Jessie Duarte. Picture: FINANCIAL MAIL
Jessie Duarte. Picture: FINANCIAL MAIL

THE African National Congress (ANC) says it is not worried the internal turmoil in its trade union allies will hurt its election effort next year, but has not ruled out talks with militant newcomer the Association of Mineworkers and Construction Union (Amcu).

ANC deputy secretary-general Jessie Duarte said on Monday there was "no reason why" the party should not talk to Amcu.

Her approach is in marked contrast to the attitude alliance leaders have taken towards their labour adversary, with Blade Nzimande having called it a "vigilante union", while Mineral Resources Minister Susan Shabangu and ANC deputy president Cyril Ramaphosa have criticised Amcu.

Amcu president Joseph Mathunjwa said on Monday he was not aware of any talks with the ANC, nor were there any plans to enter into any interaction with it.

Amcu has emerged as a key player along the platinum belt in the mining sector, dethroning the ANC-aligned National Union of Mineworkers (NUM). The NUM has lost thousands of members along the platinum belt, prompting fears that this could corrode the ANC’s support in the area.

Centre for the Study of Democracy analyst Steven Friedman said Ms Duarte’s comments "most definitely" marked a shift from the ANC’s earlier position.

Until now, the party had maintained that an attack on the NUM was an attack on the ANC. Mr Friedman said this could mean the party had realised that closing its eyes to the problems in the Congress of South African Trade Unions (Cosatu) would not make them disappear, and that it had to begin a dialogue with other players in the mining sector.

Ms Duarte said Cosatu played a "enormous role" in "energising" workers to vote ANC. The mood on the ground, gleaned from door-to-door interaction with workers, was that the infighting in Cosatu was a "separate issue" to workers supporting the party next year.

Ms Duarte said the ANC would continue to assist Cosatu to overcome its problems, but that the party was also talking to other federations and unions whose members also formed part of the party.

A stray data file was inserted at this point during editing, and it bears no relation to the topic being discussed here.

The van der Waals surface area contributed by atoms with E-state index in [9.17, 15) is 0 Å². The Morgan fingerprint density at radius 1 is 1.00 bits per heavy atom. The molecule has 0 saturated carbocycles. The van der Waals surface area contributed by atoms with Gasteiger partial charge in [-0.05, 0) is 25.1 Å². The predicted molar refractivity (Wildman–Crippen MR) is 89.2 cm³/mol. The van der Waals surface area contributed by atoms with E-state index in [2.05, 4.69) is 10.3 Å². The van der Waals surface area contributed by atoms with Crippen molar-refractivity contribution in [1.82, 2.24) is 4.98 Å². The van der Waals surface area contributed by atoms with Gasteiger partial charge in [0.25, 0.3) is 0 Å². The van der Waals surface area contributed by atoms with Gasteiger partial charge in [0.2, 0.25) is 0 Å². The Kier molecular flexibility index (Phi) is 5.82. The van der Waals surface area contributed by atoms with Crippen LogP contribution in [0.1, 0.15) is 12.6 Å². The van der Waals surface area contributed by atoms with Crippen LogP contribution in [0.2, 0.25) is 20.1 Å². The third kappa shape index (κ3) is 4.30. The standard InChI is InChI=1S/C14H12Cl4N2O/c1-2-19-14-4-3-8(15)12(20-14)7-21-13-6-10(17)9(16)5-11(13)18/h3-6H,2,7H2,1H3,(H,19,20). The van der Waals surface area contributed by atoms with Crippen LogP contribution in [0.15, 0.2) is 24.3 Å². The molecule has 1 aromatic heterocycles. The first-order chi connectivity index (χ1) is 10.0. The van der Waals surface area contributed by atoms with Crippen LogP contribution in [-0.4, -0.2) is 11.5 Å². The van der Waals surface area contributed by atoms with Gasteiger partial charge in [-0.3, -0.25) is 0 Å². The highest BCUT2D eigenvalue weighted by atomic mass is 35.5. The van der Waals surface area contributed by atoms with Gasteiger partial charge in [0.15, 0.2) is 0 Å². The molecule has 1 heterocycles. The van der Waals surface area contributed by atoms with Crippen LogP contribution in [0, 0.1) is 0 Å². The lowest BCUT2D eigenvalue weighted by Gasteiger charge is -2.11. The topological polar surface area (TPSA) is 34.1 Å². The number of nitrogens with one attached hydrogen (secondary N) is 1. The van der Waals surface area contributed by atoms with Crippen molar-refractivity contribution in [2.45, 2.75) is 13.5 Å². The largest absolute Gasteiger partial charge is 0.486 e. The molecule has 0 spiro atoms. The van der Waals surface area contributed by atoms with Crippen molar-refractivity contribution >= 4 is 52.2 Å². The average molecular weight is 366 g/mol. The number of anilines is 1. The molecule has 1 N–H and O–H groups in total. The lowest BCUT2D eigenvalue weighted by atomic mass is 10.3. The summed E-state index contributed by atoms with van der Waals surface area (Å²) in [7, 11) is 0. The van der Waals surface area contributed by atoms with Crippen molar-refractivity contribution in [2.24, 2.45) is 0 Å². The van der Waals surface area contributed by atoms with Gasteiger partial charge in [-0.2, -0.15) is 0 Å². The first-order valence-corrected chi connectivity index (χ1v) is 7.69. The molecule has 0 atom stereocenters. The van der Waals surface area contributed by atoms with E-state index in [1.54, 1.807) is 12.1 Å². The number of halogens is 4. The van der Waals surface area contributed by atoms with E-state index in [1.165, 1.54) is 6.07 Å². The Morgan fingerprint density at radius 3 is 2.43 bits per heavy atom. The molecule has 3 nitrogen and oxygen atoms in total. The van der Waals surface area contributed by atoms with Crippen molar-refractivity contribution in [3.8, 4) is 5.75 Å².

She said even though workers may not be within the Cosatu fold, it did not mean they would not vote for the ANC.

The ANC was treating the 2014 polls as it did the first democratic election, in 1994.

"We’re looking at it as if this is 1994. We’re starting again, we plan to touch every voter four or five times," Ms Duarte said.

She believed the ANC’s base remained strong and that the party would win "decisively". Its base was strongest among women. Pundits anticipating a drop in the party’s share of the vote were merely indulging in "wishful thinking".

Threats from new parties such as the Economic Freedom Fighters and Agang SA were appearing only in the media. The parties were not visible on the ground, where it mattered most, Ms Duarte said.

Even in Seshego, Limpopo, the home base of Economic Freedom Fighters leader Julius Malema, people had not even heard about the party, she said.

She added, however, that the party viewed all opposition parties as a threat. "It’s no holds barred.… If you put yourself out there like a toffee, expect to be chewed."

The ANC’s election manifesto will be the culmination of widespread consultation with all sectors of society. The manifesto would be released next year but before that the ANC would consult citizens in the 45 major municipal areas.

In a bid to wrest the Western Cape from the Democratic Alliance, while also attracting the youth vote, the ANC is targeting about 9-million mostly young people, to ensure that they have identity documents and are registered to vote.

The party had identified that many people had not registered to vote, particularly in the Western Cape, because they did not have identity documents.

The party was currently "looking for" 9-million voters between the age of 18 and 35. While many in the Western Cape did not have identity documents, in other parts of the country those who had them had not yet registered to vote.

Party elections chief Amos Masondo said voter turnout was a worry for the ANC and it was "working hard" to turn the situation around, particularly in ANC strongholds.